By Bernd Debusmann Jr
Thomas Klein, the CEO for Mercedes Benz Cars Middle East, said that it "might take some years" before fully autonomous vehicles are a widespread reality
The Middle East will see a significant increase in the adoption of electric cars despite widespread misconceptions of the technology and a relative lack of infrastructure, according to Thomas Klein, the CEO for Mercedes Benz Cars Middle East.
In an interview with Arabian Business on the sidelines of the Dubai Motor Show, Klein said, “Fundamentally, the future of the automobile as we see it is electric.
“Will that mean that we have no traditional combustion engines? I don’t think so. We’ll see more hybrids, but also more fully electric vehicles coming. Whether or not that will be broadly accepted depends on the policies around it and the infrastructure provided,” he added.
In 2018, Mercedes Benz debuted its first electric vehicle, the EQC. It is the first member of a range of cars that will include 10 new models by 2022.
According to Klein, wider adoption of electric vehicles is still hampered by an incorrect “belief that there is some kind of disadvantage to driving electric cars….I can absolutely [say] that there is not.”
In the case of the EQC, for example, Klein said that the vehicle has a range of 471 km, which is “very similar” to that of comparable petrol vehicles, as well as the same luxury features and driving performance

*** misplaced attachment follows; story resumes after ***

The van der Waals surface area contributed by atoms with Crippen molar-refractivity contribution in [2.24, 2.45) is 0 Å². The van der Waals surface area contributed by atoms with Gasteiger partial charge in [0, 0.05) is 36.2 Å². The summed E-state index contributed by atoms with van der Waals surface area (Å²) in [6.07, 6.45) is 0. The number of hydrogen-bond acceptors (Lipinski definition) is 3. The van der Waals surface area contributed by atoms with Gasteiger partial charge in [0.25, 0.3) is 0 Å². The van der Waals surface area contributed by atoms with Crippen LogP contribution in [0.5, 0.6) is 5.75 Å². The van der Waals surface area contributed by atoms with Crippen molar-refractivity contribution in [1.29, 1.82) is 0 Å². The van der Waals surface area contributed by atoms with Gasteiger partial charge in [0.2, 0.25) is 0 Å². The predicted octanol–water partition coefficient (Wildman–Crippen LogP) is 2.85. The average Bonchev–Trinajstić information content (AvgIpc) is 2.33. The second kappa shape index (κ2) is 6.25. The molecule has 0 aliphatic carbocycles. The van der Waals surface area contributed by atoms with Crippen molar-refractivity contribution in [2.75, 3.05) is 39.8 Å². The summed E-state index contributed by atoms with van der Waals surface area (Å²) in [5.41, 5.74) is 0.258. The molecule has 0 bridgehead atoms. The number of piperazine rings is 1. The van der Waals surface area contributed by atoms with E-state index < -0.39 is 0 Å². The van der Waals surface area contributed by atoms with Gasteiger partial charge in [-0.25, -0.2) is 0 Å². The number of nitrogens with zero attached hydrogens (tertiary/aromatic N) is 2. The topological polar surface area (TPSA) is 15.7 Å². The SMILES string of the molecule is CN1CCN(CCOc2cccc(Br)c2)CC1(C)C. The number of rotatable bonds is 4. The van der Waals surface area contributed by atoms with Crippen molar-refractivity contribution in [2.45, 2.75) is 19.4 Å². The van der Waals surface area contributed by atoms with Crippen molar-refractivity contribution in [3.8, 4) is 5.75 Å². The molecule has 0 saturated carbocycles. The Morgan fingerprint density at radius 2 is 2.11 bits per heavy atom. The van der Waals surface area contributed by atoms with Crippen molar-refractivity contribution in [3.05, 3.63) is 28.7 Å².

Many of the misconceptions of electric vehicles, Klein said, likely stem from the limitations of early models.
“Early electric cars had some kind of trade-off, such as smaller trunks because they needed battery space, or a reach below what you’d normally accept,” he said. “[Some] had a 100 km reach. Especially here in the UAE, that is not something that is appealing. It’s less than what I drive to get the kids to school and back every day, and I cannot charge 8 hours in between.”
Klein also expressed optimism of the future of autonomous vehicles, saying that consumers are already using – and becoming accustomed to – various facets of the technology.
“What we see on the street already if semi-autonomous. If you are in a Mercedes Benz at this stage, you have automatic distance control, emergency brake functions and lane keeping assists…..it gets into you. You learn to take advantage of the elements of the autonomous vehicles.”
Mercedes Benz is currently working on a number of projected related to autonomous driving technology, and has developed a number of prototypes such as the Mercedes Benz S-Class S 500 Intelligent Drive.
“The investments required to get fully autonomous drive are much higher than the ones required for electric [vehicles],” Klein said. “I can’t tell you when we’ll see that happening. That might take some years.”